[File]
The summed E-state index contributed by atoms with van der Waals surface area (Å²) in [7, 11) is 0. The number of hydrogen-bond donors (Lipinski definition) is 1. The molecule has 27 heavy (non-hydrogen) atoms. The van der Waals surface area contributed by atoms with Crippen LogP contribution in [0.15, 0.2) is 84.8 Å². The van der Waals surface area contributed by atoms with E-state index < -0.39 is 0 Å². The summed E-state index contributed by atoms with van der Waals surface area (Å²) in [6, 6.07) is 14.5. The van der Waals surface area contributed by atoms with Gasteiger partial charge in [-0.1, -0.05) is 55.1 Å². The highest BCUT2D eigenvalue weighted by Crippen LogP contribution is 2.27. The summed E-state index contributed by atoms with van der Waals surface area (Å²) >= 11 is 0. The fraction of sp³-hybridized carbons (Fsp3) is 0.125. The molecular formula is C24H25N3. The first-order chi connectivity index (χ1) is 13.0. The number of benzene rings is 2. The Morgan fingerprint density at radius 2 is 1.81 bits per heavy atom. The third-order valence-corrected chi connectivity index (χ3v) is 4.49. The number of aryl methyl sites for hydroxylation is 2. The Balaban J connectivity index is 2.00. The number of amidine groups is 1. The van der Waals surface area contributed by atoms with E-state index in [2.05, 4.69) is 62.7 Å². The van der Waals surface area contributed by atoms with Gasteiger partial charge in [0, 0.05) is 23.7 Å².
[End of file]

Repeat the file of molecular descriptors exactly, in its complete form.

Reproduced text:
The summed E-state index contributed by atoms with van der Waals surface area (Å²) in [7, 11) is 0. The number of hydrogen-bond donors (Lipinski definition) is 1. The molecule has 27 heavy (non-hydrogen) atoms. The van der Waals surface area contributed by atoms with Crippen LogP contribution in [0.15, 0.2) is 84.8 Å². The van der Waals surface area contributed by atoms with E-state index < -0.39 is 0 Å². The summed E-state index contributed by atoms with van der Waals surface area (Å²) in [6, 6.07) is 14.5. The van der Waals surface area contributed by atoms with Gasteiger partial charge in [-0.1, -0.05) is 55.1 Å². The highest BCUT2D eigenvalue weighted by Crippen LogP contribution is 2.27. The summed E-state index contributed by atoms with van der Waals surface area (Å²) >= 11 is 0. The fraction of sp³-hybridized carbons (Fsp3) is 0.125. The molecular formula is C24H25N3. The first-order chi connectivity index (χ1) is 13.0. The number of benzene rings is 2. The Morgan fingerprint density at radius 2 is 1.81 bits per heavy atom. The third-order valence-corrected chi connectivity index (χ3v) is 4.49. The number of aryl methyl sites for hydroxylation is 2. The Balaban J connectivity index is 2.00. The number of amidine groups is 1. The van der Waals surface area contributed by atoms with E-state index in [2.05, 4.69) is 62.7 Å². The van der Waals surface area contributed by atoms with Gasteiger partial charge in [0, 0.05) is 23.7 Å².